Microsoft Windows Vista: an expert view

Feature

Microsoft Windows Vista: an expert view

Microsoft: Windows Vista

With the arrival of Windows Vista, Microsoft has continued to add innovation to its ubiquitous Windows operating system family. Windows Vista has hundreds of new features and follows Windows XP, Windows 2000, Windows 98 and Windows 95, with each new version growing more graphically intensive and feature rich.

There are two business versions of Vista available, Windows Vista Business for organisations of all sizes, and Windows Vista Enterprise, which is only available to Microsoft Software Assurance members.

Windows Vista is the most graphically demanding of the Windows product family, and features a new Windows Aero interface which introduces 3D, transparent windows, and other graphical innovations.

Vista also has improved searching, better multimedia support and new security features designed to improve on Windows XP and older versions of Windows, which were frequently hacked by malicious web users.

Because of Vista’s new features, Microsoft recommends that users run it on PCs with a minimum of 512MB RAM for the basic Vista ‘experience’ but ideally a dual-core or Intel Pentium- class processor with a minimum of 1GB memory, plus a premium graphics card such as ATI or NVIDIA.

As such, some businesses consider Windows Vista more suited to the home market, and few organisations plan to upgrade to Vista this year.

In addition, many users recently moved to Windows XP from Windows 2000 or Windows 98, so a migration is unlikely in the immediate future.

Many IT managers are waiting for Vista to support particular business applications and hardware, and currently face a range of compatibility issues.


Windows Vista news stories/features

November 2006: What we have been waiting for >>

July 2006: Microsoft ends Windows 98 and ME support >>

August 2005: Check out the changes on Windows Vista >>

June 2006: Microsoft forced to make Vista changes >>

March 2007: Windows Vista sales outstrip XP launch >>

July 2006: Vista drives a hardware shake-up >>

April 2007: New Vista licences target large firms >>

March 2007: Microsoft discounts Vista licences >>

May 2006: Vista packs the prettiest of punches >>

June 2007: New encryption options in Windows Vista >>

May 2007: Microsoft Windows Vista security feature reviews >>

June 2007: Microsoft delivers critical Vista patches in June >>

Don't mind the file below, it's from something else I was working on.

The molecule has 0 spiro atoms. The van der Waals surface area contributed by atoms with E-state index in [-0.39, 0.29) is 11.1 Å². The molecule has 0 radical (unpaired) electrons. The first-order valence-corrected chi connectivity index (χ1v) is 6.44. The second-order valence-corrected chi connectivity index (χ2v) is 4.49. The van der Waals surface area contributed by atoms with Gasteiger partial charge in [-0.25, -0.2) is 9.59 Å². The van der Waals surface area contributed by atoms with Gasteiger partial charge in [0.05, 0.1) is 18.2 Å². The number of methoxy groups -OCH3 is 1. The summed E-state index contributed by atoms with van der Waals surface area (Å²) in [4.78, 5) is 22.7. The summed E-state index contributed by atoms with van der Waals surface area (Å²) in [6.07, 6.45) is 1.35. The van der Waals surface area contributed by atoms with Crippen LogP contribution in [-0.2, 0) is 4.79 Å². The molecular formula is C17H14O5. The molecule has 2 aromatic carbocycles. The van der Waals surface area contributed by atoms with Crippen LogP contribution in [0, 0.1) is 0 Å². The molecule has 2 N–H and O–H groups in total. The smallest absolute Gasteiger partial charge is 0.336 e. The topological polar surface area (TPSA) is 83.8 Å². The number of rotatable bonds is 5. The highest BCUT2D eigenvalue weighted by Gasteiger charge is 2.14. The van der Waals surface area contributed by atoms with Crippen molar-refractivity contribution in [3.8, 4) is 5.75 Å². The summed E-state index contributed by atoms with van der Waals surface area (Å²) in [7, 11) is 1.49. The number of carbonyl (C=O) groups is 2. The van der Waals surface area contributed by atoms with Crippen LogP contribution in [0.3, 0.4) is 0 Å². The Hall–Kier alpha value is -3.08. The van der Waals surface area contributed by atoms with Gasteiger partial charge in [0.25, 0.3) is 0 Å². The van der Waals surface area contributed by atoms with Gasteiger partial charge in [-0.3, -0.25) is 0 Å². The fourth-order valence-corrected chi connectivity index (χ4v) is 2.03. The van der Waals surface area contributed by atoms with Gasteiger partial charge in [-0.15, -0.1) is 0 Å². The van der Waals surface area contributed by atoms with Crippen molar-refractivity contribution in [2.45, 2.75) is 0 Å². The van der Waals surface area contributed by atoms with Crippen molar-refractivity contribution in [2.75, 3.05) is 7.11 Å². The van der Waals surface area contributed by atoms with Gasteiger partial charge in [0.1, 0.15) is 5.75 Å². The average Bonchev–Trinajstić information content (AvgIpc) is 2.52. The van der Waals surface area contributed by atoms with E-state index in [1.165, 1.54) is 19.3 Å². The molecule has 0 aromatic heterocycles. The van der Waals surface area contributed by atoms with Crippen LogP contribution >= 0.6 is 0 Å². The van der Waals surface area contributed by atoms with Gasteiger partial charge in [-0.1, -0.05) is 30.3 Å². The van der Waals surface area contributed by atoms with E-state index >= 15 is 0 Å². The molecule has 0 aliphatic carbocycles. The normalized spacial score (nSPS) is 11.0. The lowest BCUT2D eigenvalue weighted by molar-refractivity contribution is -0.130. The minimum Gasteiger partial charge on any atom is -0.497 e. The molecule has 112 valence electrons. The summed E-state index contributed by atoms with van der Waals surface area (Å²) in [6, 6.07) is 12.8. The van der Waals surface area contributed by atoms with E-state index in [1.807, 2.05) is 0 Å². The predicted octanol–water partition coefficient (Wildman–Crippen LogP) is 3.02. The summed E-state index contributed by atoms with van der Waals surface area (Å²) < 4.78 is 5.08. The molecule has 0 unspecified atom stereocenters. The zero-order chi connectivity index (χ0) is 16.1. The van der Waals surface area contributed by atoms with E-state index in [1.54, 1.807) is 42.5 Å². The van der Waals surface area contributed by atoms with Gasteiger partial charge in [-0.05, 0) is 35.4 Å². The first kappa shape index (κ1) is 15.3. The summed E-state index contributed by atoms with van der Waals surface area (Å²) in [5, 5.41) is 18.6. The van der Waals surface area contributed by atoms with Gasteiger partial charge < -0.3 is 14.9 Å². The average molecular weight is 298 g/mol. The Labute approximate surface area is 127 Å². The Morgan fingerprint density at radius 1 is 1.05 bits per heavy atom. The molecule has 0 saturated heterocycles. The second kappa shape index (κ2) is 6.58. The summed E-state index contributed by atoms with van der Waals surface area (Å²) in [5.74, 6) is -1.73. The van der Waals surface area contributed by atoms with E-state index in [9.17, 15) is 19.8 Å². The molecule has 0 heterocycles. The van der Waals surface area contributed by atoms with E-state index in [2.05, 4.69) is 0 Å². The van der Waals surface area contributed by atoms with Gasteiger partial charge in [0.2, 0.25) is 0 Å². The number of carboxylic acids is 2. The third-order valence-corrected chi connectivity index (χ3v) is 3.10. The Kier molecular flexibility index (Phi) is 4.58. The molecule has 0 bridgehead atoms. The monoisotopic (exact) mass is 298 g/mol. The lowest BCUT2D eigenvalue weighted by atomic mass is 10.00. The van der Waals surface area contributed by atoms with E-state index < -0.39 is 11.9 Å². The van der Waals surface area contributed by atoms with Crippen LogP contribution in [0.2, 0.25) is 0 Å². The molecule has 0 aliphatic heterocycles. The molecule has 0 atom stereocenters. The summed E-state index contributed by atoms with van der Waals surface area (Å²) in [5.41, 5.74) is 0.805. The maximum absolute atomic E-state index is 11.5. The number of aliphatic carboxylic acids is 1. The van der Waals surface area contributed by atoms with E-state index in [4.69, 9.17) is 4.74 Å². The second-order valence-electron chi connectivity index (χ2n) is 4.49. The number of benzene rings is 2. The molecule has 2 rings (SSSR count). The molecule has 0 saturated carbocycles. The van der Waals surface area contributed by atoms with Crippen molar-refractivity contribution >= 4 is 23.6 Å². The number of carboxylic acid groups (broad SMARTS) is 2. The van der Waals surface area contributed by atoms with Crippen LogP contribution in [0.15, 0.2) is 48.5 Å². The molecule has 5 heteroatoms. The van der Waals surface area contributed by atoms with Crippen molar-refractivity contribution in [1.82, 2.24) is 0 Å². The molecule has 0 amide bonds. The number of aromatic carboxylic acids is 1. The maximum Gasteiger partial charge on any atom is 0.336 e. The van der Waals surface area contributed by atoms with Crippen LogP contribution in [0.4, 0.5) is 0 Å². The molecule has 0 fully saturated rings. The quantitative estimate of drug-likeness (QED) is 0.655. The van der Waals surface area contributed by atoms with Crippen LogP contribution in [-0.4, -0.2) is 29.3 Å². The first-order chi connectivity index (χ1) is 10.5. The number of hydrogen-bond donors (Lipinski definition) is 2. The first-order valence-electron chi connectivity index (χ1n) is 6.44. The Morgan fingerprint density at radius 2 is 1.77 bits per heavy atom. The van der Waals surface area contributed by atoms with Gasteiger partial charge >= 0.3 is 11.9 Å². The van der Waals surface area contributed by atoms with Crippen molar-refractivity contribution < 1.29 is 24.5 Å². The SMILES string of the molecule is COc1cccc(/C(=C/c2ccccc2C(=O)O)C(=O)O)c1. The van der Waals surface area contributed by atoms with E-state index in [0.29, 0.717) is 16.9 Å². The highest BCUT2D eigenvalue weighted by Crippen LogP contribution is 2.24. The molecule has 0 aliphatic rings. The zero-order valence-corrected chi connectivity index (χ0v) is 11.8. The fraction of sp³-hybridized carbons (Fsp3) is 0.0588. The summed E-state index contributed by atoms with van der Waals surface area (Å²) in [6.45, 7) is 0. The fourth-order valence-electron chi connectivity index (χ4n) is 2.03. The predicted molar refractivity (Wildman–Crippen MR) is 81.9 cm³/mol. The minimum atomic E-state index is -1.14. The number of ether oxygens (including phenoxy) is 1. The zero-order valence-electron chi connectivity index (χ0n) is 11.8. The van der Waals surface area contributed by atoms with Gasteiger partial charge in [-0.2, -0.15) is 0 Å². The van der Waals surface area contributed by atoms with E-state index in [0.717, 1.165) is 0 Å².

June 2007: Microsoft patches Windows Vista IE 7 >>

May 2006: Microsoft spells out Vista requirements >>

July 2006: Microsoft ends Windows 98 and ME support >>

July 2007: Big Microsoft Vista concerns for Big Pharma >>

June 2007: Stephenson Harwood chooses XP over Vista for stability >>

May 2007: Vista has had no major effect on PC sales >>

May 2007: Older platforms get the brunt of May patch activity >>

May 2007: When Microsoft Vista and VPNs don’t mix >>

June 2007: NLTMv2 to the fore in Vista >>

May 2007: Windows Vista’s little surprises >>

May 2005: Intel to bundle PGP data encryption in chip platforms >>

April 2007: Windows Server Lognhorn Beta 3 now publicly available >>

April 2007: NTFS and the Registry in Vista packaged up >>

April 2004: Microsoft issues hotfix for file copying bug in Vista >>

April 2007: Removing malware from your Windows system >>

April 2007: Learn about new boot options in Windows Vista >>

April 2007: Microsoft offers two licence options >>


Other Microsoft special reports

Company focus: Microsoft >>

Microsoft: after Bill Gates >>

Microsoft IT training: an expert view >>

Microsoft Windows: an expert view >>

Microsoft Business Solutions: an expert view >>


Windows Vista on the rest of web

Microsoft home >>

Microsoft: Windows Vista >>

Microsoft Office >>

Microsoft Windows update >>

Microsoft: Windows XP >>

Wikipedia: Windows Vista >>

BadVista >>

Paul Thurrot’s SuperSite for Windows: Windows Vista Activity Center >>

Microsoft: Windows Vista upgrade >>

Microsoft: Windows Vista Product Guide >>

Microsoft: Hardware Design for Windows Vista >>

Microsoft TechNet >>

Microsoft: Windows Vista >>

CTV.ca: How secure is Windows' new Vista? >>

Tom’s hardware: Windows XP vs. Vista: the benchmark rundown >>

c/net reviews: Windows Vista Ultimate >>

Windows Vista blogs

Microsoft Developer Network: blogs >>

Microsoft: Windows Vista blogs >>

Scobleizer: Robert Scoble’s blog >>

Microsoft: blog news channel >>

Microsoft: Windows Vista blogs >>


Windows Vista video

Windows Vista did not steal ideas from Mac OS X >>

The Real Windows Vista >>

Vista install in 2 minutes >>

Windows Vista vs XP >>

Windows Vista RTM - Demonstation of Windows ReadyBoost >>

Vista Aero glass >>

Windows Vista - Windows Media Center - clip 2 >>


Email Alerts

Register now to receive ComputerWeekly.com IT-related news, guides and more, delivered to your inbox.
By submitting you agree to receive email from TechTarget and its partners. If you reside outside of the United States, you consent to having your personal data transferred to and processed in the United States. Privacy

This was first published in July 2007

 

COMMENTS powered by Disqus  //  Commenting policy